[dm-crypt] some questions and FAQ suggestions
arno at wagner.name
Tue Jul 9 05:33:08 CEST 2013
On Mon, Jul 08, 2013 at 10:41:27PM +0200, Christoph Anton Mitterer wrote:
> On Mon, 2013-07-08 at 19:48 +0200, Arno Wagner wrote:
> > My intuition is that performance questions are too volatile
> > to put into the FAQ.
> Well AFAICS that would apply only to Q3 then... and well... I didn't
> mean to give any real world values but rather telling people about some
> caveats like that placing MD above dmcrypt is not so good for RAID 4,5,6
That I have in FAQ item 2.6. It is also not a good idea for RAID 1,
as you have to open multiple containers before yoru RAID can be
assembled. Conceptually, you should encrypt the filesystem, not the
raw block devices.
> (Neil wrote over at linux-raid, that the issues described by Milan are
> no longer true for levels 1 and 10).
> I mean the situation is now that all these legacy rumors and information
> is floating around in dozens of howtos... so either people have no idea
> what they're doing (and thus suffer performance)... or we should tell
See FAQ item 2.6.
> > And to dependent on the actual details
> > of the target system, i.e. most people will actually have to
> > benchmark on their own set-up to find out what _they_ get.
> Sure but that doesn't apply to general principles or stuff.
> > One thing is for sure, more layers do not make things better.
> > Hence I do not have any LVM set-up. A second problem with LVM
> > is that it complicates things vastly in case something goes
> > wrong and you need to do data-revocery. KISS applies.
> > (Personally, I think LVM is a complicated, intransparent
> > monster that adds complexity where it is rarely needed...)
> Well the only alternative (for the scenarios in which one wants to use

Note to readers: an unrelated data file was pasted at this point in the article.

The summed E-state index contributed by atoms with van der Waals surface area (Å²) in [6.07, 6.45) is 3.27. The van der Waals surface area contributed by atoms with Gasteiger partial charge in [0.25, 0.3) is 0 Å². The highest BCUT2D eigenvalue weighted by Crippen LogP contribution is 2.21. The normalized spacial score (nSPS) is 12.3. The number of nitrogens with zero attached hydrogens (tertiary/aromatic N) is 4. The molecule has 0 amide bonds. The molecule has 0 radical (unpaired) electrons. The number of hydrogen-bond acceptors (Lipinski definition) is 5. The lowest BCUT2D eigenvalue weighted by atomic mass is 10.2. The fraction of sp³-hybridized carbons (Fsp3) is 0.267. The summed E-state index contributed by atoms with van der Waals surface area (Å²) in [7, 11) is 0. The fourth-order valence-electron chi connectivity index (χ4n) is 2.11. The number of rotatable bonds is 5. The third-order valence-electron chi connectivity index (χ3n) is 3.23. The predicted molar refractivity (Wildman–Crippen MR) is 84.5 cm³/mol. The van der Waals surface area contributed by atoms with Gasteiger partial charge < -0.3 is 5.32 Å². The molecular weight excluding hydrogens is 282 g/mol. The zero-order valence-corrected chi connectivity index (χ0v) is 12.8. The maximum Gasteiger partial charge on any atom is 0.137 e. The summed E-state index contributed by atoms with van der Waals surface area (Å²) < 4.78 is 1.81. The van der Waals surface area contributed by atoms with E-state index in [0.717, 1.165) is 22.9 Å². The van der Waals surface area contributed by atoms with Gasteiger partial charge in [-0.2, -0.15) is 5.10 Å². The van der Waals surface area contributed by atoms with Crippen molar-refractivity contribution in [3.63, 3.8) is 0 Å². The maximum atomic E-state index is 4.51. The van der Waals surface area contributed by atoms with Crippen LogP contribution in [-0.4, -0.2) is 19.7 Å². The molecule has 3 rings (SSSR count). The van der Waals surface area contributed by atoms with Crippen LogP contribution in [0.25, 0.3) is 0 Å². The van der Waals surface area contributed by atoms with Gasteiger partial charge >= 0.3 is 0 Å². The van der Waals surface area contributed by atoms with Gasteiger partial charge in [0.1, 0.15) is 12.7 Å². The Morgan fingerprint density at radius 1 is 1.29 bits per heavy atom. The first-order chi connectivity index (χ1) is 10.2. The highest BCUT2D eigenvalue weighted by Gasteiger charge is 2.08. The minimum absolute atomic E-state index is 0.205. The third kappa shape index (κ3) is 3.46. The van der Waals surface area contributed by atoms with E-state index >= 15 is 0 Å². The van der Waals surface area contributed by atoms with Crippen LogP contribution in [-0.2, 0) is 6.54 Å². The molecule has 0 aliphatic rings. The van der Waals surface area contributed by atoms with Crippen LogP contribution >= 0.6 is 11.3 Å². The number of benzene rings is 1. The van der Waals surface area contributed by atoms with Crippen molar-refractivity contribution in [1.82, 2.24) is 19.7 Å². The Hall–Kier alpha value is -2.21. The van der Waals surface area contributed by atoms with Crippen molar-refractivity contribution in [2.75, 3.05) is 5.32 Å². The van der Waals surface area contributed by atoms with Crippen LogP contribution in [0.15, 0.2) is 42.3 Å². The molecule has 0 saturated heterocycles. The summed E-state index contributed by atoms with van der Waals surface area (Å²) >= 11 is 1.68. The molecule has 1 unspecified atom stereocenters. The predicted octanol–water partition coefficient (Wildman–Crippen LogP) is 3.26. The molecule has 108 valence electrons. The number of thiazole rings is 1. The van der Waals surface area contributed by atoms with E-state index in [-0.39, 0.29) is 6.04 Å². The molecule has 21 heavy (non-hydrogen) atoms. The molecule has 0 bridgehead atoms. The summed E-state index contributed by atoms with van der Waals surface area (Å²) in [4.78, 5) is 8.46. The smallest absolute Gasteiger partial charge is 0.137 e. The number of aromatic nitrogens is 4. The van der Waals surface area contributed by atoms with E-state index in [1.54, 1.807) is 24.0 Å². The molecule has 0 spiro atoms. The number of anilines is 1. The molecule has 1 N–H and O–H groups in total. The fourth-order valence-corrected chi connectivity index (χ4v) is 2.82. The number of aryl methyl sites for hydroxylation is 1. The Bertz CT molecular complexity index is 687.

> LVM) would be to create partitions on top of dmcrypt... is that possible
> at all?
It is. But KISS-wise it is even more of a problem.
> > As to MD, I still use superblock format 0.90, because
> > assembling an array ist clearly the controllers job (i.e.
> > the kernels), hence I use it with kernel-level autodetection.
> Well you can easily screw your RAID with that... and I think it's
> generally deprecated...
I have not lost a single array in > 10 years with that. I have
not idea how you could "easily screw your RAID with that".
I think the deprecation is just because some people try to
hide the mess they made with the newer superblock placement and
with missing autodetection.
> I do not even know whether it would e.g. work with GPT... and IIRC it
> does (obviously) not work with the RAID modules not compiled into the
> kernel... not to talk about other limitations of the v0 superblock.
For a reliable RAID setup, the code obviosuly belongs statically
into the kernel. But AFAIK, the autodetection then just happens
on module load.
> > With 0.90 at least I can find
> > the data on disk manually if something breaks without
> > understanding some convoluted line of reasoning
> I guess you mean "mount" with find... which is obviously only possible
No, I very explicitely mean not "mount", I mean "find", i.e.
partition, offset, length. If I mount a RAID1 component,
it will either be ro or manually resynced afterwards.
> with RAID1,... even that can be done with the v1 superblocks (out of the
> box with 1.0)... and if you just set an offset... also with the others.
> And directly mounting a RAID1 is really a dangerous thing, when one
> doesn't know what one's doing or when it happens accidentally (which is
> easy with 0.9 and 1.0 superblocks)... your RAID1 can get dirty without
Never happened to me. If used with autodetection, they are
already in use whan it could happen. Another reason why it is
the kernel's job to assemble RAID arrays, not some script's
> it ever noticing it (thus likely data corruption).
I know, I have been using Linux software RAID for a long time.
And I have done the one or other data recovery from RAID1.
Arno Wagner, Dr. sc. techn., Dipl. Inform., Email: arno at wagner.name
GnuPG: ID: CB5D9718 FP: 12D6 C03B 1B30 33BB 13CF B774 E35C 5FA1 CB5D 9718
There are two ways of constructing a software design: One way is to make it
so simple that there are obviously no deficiencies, and the other way is to
make it so complicated that there are no obvious deficiencies. The first
method is far more difficult. --Tony Hoare
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